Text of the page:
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How to Support Individuals with Dementia: Care, Resources, and Help
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How to Support Individuals with Dementia: Care, Resources, and Help

If someone you know has been diagnosed with Alzheimer’s disease or another form of dementia, no matter your relationship to that person, it’s natural to feel both distress on that person’s behalf and a desire to help. In most cases, it’s a spouse or close family member such as a child or sibling who becomes the primary caregiver of someone with dementia. If you are in the position to provide care for a loved one, your feelings may be especially overwhelming after getting news of their diagnosis. Many people in this situation are anxious particularly because they don’t know what’s next or where to start.

Thankfully, there are always resources available in the community if you know where to look. At Town Square, we strive to provide socially engaging, therapeutic, and joyous senior day enrichment services to the Jersey Shore, and our sister locations in Princeton and Marlton offer the same beneficial services in other regions of New Jersey. More than that, we also aim to connect our members and their primary caregivers with other forms of help they need in order to make the dementia journey easier and healthier and find opportunities for fulfillment and greater quality of life. Contact us today for more information or to set up a free tour of our center, or read further to learn more about supporting someone in your life who has dementia.

How Can You Support Individuals with Dementia?

All forms of dementia are incurable, progressive diseases of the brain that proceed in clinically defined stages with different symptoms. However, one symptom that begins in the earliest stages is alterations in thinking that go along with short-term memory loss, including impairment in reasoning and the ability to change one’s mind. For this reason, challenges in supporting someone who has dementia can include determining their needs and convincing them to accept help.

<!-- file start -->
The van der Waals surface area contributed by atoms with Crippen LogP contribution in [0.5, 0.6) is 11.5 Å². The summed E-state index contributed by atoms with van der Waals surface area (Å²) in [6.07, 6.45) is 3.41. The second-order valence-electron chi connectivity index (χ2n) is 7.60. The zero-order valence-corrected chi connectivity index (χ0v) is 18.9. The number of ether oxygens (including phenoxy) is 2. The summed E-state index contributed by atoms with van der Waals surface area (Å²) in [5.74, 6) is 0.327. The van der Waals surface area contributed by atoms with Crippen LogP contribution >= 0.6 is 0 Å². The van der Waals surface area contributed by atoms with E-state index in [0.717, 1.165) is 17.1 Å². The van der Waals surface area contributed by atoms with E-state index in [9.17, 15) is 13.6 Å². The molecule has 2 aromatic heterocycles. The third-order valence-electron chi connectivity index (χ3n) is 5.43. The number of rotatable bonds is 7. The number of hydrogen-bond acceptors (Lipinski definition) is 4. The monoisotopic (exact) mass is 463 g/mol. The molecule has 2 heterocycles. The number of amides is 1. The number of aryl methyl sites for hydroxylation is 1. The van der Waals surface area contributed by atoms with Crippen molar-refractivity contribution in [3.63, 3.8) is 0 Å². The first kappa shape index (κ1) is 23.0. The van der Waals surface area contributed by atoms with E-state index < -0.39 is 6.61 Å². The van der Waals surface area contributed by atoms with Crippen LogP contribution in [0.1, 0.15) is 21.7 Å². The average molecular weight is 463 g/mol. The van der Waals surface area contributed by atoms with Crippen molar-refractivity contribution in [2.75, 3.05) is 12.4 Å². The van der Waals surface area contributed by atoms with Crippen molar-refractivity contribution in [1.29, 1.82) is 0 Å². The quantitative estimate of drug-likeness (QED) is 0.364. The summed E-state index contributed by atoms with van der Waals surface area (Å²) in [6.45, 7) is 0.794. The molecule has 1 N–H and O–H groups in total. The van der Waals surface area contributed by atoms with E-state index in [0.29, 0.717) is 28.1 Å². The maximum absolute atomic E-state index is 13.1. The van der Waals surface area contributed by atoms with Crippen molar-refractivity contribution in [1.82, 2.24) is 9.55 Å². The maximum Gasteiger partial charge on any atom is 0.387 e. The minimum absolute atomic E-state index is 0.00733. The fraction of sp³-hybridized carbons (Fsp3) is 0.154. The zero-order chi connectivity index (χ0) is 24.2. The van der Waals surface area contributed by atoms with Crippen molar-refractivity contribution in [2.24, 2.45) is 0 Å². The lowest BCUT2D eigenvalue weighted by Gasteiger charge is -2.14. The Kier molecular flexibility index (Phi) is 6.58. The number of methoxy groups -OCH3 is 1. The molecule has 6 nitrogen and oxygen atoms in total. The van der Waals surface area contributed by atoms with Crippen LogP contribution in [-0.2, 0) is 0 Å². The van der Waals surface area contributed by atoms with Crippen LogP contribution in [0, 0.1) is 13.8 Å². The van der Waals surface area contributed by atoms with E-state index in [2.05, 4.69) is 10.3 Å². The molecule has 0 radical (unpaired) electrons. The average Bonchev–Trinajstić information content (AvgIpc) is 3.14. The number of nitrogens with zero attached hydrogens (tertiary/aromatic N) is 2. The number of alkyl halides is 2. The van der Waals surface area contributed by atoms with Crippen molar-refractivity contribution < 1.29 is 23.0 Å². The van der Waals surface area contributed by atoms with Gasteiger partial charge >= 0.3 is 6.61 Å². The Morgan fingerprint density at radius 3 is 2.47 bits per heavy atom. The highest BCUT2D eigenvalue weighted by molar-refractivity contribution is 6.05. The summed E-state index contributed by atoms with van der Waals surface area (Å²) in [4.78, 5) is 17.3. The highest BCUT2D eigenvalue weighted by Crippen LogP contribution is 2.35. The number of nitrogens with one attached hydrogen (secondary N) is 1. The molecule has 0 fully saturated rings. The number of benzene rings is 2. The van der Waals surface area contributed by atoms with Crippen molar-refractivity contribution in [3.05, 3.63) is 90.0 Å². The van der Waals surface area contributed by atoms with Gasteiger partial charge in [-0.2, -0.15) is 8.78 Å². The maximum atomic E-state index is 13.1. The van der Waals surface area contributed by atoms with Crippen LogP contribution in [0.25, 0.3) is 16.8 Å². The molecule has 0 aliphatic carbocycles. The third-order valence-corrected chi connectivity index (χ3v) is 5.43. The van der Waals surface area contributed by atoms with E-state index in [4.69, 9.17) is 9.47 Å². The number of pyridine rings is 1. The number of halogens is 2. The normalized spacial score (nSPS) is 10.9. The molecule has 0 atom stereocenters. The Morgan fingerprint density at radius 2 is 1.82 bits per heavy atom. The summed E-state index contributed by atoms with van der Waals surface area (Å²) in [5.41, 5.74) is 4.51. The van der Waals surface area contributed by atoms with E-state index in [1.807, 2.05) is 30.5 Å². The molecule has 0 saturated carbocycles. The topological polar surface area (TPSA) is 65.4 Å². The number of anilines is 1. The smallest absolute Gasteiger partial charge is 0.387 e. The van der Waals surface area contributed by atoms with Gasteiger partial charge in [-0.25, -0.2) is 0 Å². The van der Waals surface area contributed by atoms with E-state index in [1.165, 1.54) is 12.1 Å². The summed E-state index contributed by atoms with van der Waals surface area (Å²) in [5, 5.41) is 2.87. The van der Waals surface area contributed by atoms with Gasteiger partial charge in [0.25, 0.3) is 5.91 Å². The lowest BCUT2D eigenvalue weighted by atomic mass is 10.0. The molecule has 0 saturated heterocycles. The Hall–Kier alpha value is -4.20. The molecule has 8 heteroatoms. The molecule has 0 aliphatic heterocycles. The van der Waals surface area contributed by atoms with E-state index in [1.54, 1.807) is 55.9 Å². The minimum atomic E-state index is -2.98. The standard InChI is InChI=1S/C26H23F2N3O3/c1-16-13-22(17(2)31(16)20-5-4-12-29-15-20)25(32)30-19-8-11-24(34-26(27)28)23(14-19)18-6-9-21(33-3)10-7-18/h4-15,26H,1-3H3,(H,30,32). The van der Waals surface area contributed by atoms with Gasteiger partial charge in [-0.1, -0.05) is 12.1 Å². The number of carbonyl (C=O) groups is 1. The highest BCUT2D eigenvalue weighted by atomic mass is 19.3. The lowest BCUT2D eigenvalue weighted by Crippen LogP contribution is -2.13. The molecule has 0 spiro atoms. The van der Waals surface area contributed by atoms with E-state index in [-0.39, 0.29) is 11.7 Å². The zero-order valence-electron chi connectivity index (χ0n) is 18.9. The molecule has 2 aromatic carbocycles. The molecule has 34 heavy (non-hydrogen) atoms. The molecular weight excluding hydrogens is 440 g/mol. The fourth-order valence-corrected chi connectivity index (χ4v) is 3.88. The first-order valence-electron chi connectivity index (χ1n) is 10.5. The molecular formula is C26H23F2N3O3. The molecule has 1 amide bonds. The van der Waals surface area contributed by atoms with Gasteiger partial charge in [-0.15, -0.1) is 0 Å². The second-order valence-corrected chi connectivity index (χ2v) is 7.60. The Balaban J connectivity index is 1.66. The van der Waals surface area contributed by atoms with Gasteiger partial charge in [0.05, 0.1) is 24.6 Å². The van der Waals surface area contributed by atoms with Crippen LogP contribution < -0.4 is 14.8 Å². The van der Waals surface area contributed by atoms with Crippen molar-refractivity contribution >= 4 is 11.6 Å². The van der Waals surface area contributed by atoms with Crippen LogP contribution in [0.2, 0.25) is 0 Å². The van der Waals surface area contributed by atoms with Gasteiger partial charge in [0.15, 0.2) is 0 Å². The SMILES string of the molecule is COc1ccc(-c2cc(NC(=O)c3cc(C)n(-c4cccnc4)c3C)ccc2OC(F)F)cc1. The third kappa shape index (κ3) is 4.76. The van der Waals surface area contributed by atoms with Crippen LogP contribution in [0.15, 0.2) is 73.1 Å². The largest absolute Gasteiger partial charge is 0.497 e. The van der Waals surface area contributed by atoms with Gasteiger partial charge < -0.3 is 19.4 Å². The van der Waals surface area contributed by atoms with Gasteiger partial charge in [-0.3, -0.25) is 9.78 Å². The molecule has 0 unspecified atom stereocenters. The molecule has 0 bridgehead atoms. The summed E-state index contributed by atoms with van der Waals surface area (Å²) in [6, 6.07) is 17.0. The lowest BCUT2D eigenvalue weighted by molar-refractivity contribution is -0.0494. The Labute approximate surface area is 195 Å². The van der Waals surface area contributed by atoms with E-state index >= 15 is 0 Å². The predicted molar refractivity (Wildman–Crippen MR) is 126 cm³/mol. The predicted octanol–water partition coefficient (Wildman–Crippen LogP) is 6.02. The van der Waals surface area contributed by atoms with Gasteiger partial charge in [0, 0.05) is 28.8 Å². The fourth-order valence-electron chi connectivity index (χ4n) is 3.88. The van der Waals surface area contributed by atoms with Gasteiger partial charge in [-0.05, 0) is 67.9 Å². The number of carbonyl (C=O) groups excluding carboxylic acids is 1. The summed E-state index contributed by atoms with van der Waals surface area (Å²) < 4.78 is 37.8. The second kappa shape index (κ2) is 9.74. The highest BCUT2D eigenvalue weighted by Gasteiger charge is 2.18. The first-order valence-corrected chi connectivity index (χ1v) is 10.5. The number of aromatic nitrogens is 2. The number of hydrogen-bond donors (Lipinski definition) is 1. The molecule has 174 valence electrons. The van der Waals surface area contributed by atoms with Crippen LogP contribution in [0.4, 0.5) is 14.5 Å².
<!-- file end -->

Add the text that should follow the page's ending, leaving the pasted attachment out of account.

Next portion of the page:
When you communicate with a cognitively healthy person, and especially if you are trying to sway that person’s opinion, logic and compromise are often the best approach. However, these tactics are likely not to work on a person who has a cognitive impairment. If the person you’re talking to has issues with short-term memory, they may not be able to follow the conversation at all, and you may not be able to say anything productive nor get a helpful response. Arguing is equally unproductive and just serves to cause negative feelings on both sides.

Instead, it can be best to simply listen and be there with the other person in the moment, even if this involves affirming statements you don’t want to or that aren’t true. Once you’ve started in this manner, you can ask that person to do something with you or try some form of help as a favor or a way of helping you.

People with dementia can benefit a great deal from maintaining regular and fulfilling social connections and engaging with others on a daily basis – the human brain is built to connect with others, and a social support network is vital. Unfortunately, people in the early stages of dementia may choose to actively avoid socialization out of fear of embarrassment or being “found out” with regard to their condition. Therefore, Town Square is mindful that our programming is inclusive and welcoming, allowing our members to bond with their peers and our staff over reminiscence and maintain a constant place for meaningful conversation and interaction during weekdays.

How to Get Help for a Person with Dementia

Recognizing that you and your loved one need help is the first step to actually getting assistance. Even prior to formal diagnosis, the field of dementia care recognizes warning signs

  • Memory loss affecting day-to-day tasks
  • Difficulty with routine actions
  • Problems with speech or comprehension
  • Disorientation with regard to time and place
  • Impaired judgment and impulsiveness
  • Problems understanding numbers, symbols, or abstract concepts
  • Regularly misplacing objects in inappropriate places
  • Sudden changes in mood, changes in personality
  • Loss of initiative